• Decreased libido
    • Substance abuse
    • Mood issues
    • Disability
    • Sleep apnea

Most certainly, chronic pain restricts the activities of daily living and decreases the quality of life in those who experience it. It can be a contributor to family or marital problems (with spousal disagreements making the pain worse), and those with chronic pain face higher levels of unemployment and challenging side effects that result from their treatments for pain.

Some primary risk factors include:

    • Stress
    • Anxiety
    • Fatigue
    • Depression
    • Anger
    • Gender (with chronic pain occurring more often in women)

The risk factors may have to do with the inhibition of endorphins, natural pain-relieving (and mood elevating) hormones. Clinical studies have shown that those with chronic pain have lower than normal levels of endorphins in their cerebrospinal fluid (CSF).

Types of chronic pain

There are five general categories of conditions that contribute to the development of this type of long-lasting pain.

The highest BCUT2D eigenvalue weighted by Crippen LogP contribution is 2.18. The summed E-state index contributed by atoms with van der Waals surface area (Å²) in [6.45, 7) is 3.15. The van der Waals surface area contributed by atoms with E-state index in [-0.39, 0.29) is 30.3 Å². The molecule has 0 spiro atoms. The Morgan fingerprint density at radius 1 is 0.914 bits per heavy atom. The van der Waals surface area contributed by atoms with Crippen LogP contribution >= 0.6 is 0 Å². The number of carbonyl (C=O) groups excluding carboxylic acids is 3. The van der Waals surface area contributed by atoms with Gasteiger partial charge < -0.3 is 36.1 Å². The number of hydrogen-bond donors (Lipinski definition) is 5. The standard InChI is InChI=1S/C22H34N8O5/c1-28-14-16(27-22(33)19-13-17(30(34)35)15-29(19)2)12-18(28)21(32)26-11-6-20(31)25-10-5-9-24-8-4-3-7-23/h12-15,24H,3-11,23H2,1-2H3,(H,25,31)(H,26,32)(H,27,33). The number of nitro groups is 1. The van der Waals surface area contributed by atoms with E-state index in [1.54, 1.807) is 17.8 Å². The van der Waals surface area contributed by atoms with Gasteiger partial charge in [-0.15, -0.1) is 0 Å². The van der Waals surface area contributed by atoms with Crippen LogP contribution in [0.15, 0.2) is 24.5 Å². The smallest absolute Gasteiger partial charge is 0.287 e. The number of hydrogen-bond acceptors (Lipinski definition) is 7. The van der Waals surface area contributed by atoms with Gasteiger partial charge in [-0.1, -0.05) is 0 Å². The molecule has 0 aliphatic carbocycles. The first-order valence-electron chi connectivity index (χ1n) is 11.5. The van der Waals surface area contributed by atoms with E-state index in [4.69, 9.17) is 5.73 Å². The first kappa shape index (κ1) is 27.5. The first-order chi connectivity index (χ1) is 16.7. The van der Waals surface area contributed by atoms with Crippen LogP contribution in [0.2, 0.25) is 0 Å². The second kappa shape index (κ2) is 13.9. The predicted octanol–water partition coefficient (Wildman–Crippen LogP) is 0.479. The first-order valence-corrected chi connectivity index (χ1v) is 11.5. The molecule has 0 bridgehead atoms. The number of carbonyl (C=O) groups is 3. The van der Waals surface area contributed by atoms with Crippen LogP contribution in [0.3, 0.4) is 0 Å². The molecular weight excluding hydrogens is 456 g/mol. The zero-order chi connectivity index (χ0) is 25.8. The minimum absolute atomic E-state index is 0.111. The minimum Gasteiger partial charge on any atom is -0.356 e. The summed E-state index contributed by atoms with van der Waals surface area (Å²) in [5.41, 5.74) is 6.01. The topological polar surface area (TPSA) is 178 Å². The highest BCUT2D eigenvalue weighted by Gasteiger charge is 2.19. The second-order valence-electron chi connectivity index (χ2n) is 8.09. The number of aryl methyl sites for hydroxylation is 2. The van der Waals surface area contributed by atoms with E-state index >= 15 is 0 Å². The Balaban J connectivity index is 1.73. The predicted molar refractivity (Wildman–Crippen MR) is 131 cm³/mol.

1. Musculoskeletal
  2. Neurologic
  3. Urologic
  4. Gastrointestinal
  5. Reproductive disorders

Let’s look at these in more detail.

Musculoskeletal disorders are the most common cause of chronic pain. Often, people may have these conditions and recover after the acute phase, but those with chronic pain struggle to find relief.

These conditions include:

    • Osteoarthritis
    • Rheumatoid arthritis
    • Lyme disease
    • Disc herniation
    • Spinal compression fractures
    • Poor posture
    • Fibromyalgia
    • Muscular strains and sprains
    • Hernias
    • Chronic overuse syndromes, such as tendinitis and bursitis

Neurologic disorders that cause chronic pain generally involve the brain (perhaps in addition to other body systems).

These include:

    • Brachial plexus traction injuries
    • Spinal stenosis
    • Cervical radiculopathy
    • Shingles
    • Polyneuropathies
    • Migraine headaches
    • Muscle tension headaches
    • Chronic daily headaches
    • Temporomandibular joint dysfunction (TMD or TMJ)
    • Sinusitis
    • Stroke

The most frustrating type of pain is that which cannot be traced to any one cause. Neuritis, or nerve inflammation, is a condition that causes chronic pain with no clear trigger.